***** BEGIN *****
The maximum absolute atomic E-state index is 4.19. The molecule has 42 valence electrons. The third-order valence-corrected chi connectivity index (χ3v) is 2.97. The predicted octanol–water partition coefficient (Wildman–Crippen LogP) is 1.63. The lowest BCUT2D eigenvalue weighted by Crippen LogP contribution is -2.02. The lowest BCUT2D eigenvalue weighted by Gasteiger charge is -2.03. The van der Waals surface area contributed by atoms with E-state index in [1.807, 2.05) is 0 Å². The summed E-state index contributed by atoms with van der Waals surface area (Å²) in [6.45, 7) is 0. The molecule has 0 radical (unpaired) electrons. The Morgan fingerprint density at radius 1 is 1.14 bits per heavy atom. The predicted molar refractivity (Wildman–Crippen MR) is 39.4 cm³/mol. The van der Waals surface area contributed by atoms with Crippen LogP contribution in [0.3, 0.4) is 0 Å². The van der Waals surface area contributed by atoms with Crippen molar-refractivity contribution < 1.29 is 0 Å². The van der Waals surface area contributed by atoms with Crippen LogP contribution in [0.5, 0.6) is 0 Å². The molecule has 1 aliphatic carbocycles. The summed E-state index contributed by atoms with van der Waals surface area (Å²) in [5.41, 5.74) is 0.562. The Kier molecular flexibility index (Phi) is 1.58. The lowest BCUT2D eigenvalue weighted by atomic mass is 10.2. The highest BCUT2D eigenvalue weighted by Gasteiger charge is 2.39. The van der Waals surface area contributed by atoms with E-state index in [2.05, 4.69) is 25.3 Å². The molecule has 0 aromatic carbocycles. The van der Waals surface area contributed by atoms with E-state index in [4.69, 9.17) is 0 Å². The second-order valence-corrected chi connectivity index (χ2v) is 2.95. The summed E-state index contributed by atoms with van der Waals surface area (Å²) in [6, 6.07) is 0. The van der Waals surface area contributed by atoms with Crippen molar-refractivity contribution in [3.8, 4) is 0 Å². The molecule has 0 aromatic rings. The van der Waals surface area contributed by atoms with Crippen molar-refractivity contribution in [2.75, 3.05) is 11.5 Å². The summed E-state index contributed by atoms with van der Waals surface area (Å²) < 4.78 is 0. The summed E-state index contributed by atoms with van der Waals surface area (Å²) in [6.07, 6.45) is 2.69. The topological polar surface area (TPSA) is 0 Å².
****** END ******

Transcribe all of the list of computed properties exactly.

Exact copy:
The maximum absolute atomic E-state index is 4.19. The molecule has 42 valence electrons. The third-order valence-corrected chi connectivity index (χ3v) is 2.97. The predicted octanol–water partition coefficient (Wildman–Crippen LogP) is 1.63. The lowest BCUT2D eigenvalue weighted by Crippen LogP contribution is -2.02. The lowest BCUT2D eigenvalue weighted by Gasteiger charge is -2.03. The van der Waals surface area contributed by atoms with E-state index in [1.807, 2.05) is 0 Å². The summed E-state index contributed by atoms with van der Waals surface area (Å²) in [6.45, 7) is 0. The molecule has 0 radical (unpaired) electrons. The Morgan fingerprint density at radius 1 is 1.14 bits per heavy atom. The predicted molar refractivity (Wildman–Crippen MR) is 39.4 cm³/mol. The van der Waals surface area contributed by atoms with Crippen LogP contribution in [0.3, 0.4) is 0 Å². The van der Waals surface area contributed by atoms with Crippen molar-refractivity contribution < 1.29 is 0 Å². The van der Waals surface area contributed by atoms with Crippen LogP contribution in [0.5, 0.6) is 0 Å². The molecule has 1 aliphatic carbocycles. The summed E-state index contributed by atoms with van der Waals surface area (Å²) in [5.41, 5.74) is 0.562. The Kier molecular flexibility index (Phi) is 1.58. The lowest BCUT2D eigenvalue weighted by atomic mass is 10.2. The highest BCUT2D eigenvalue weighted by Gasteiger charge is 2.39. The van der Waals surface area contributed by atoms with E-state index in [2.05, 4.69) is 25.3 Å². The molecule has 0 aromatic carbocycles. The van der Waals surface area contributed by atoms with E-state index in [4.69, 9.17) is 0 Å². The second-order valence-corrected chi connectivity index (χ2v) is 2.95. The summed E-state index contributed by atoms with van der Waals surface area (Å²) in [6, 6.07) is 0. The van der Waals surface area contributed by atoms with Crippen molar-refractivity contribution in [3.8, 4) is 0 Å². The molecule has 0 aromatic rings. The van der Waals surface area contributed by atoms with Crippen molar-refractivity contribution in [2.75, 3.05) is 11.5 Å². The summed E-state index contributed by atoms with van der Waals surface area (Å²) < 4.78 is 0. The summed E-state index contributed by atoms with van der Waals surface area (Å²) in [6.07, 6.45) is 2.69. The topological polar surface area (TPSA) is 0 Å².